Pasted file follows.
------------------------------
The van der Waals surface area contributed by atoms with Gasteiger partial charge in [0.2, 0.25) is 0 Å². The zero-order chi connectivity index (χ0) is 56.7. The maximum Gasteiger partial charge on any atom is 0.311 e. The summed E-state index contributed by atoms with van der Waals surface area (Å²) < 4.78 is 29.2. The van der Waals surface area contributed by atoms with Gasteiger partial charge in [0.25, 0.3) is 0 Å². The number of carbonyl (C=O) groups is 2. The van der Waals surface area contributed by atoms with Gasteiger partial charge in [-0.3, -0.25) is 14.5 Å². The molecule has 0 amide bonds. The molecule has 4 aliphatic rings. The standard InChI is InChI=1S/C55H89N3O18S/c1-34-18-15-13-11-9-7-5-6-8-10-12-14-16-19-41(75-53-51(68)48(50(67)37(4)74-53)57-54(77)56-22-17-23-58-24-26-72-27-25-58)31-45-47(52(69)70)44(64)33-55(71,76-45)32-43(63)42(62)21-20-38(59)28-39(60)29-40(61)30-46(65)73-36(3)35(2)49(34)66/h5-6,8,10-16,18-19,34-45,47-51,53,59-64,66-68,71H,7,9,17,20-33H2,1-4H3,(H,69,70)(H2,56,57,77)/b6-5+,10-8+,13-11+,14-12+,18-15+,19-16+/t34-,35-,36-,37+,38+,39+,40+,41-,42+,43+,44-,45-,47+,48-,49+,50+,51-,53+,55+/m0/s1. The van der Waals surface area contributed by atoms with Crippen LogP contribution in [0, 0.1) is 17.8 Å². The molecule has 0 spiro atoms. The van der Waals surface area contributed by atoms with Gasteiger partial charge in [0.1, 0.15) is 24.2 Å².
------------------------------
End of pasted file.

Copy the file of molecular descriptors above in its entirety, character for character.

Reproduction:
The van der Waals surface area contributed by atoms with Gasteiger partial charge in [0.2, 0.25) is 0 Å². The zero-order chi connectivity index (χ0) is 56.7. The maximum Gasteiger partial charge on any atom is 0.311 e. The summed E-state index contributed by atoms with van der Waals surface area (Å²) < 4.78 is 29.2. The van der Waals surface area contributed by atoms with Gasteiger partial charge in [0.25, 0.3) is 0 Å². The number of carbonyl (C=O) groups is 2. The van der Waals surface area contributed by atoms with Gasteiger partial charge in [-0.3, -0.25) is 14.5 Å². The molecule has 0 amide bonds. The molecule has 4 aliphatic rings. The standard InChI is InChI=1S/C55H89N3O18S/c1-34-18-15-13-11-9-7-5-6-8-10-12-14-16-19-41(75-53-51(68)48(50(67)37(4)74-53)57-54(77)56-22-17-23-58-24-26-72-27-25-58)31-45-47(52(69)70)44(64)33-55(71,76-45)32-43(63)42(62)21-20-38(59)28-39(60)29-40(61)30-46(65)73-36(3)35(2)49(34)66/h5-6,8,10-16,18-19,34-45,47-51,53,59-64,66-68,71H,7,9,17,20-33H2,1-4H3,(H,69,70)(H2,56,57,77)/b6-5+,10-8+,13-11+,14-12+,18-15+,19-16+/t34-,35-,36-,37+,38+,39+,40+,41-,42+,43+,44-,45-,47+,48-,49+,50+,51-,53+,55+/m0/s1. The van der Waals surface area contributed by atoms with Crippen LogP contribution in [0, 0.1) is 17.8 Å². The molecule has 0 spiro atoms. The van der Waals surface area contributed by atoms with Gasteiger partial charge in [0.1, 0.15) is 24.2 Å².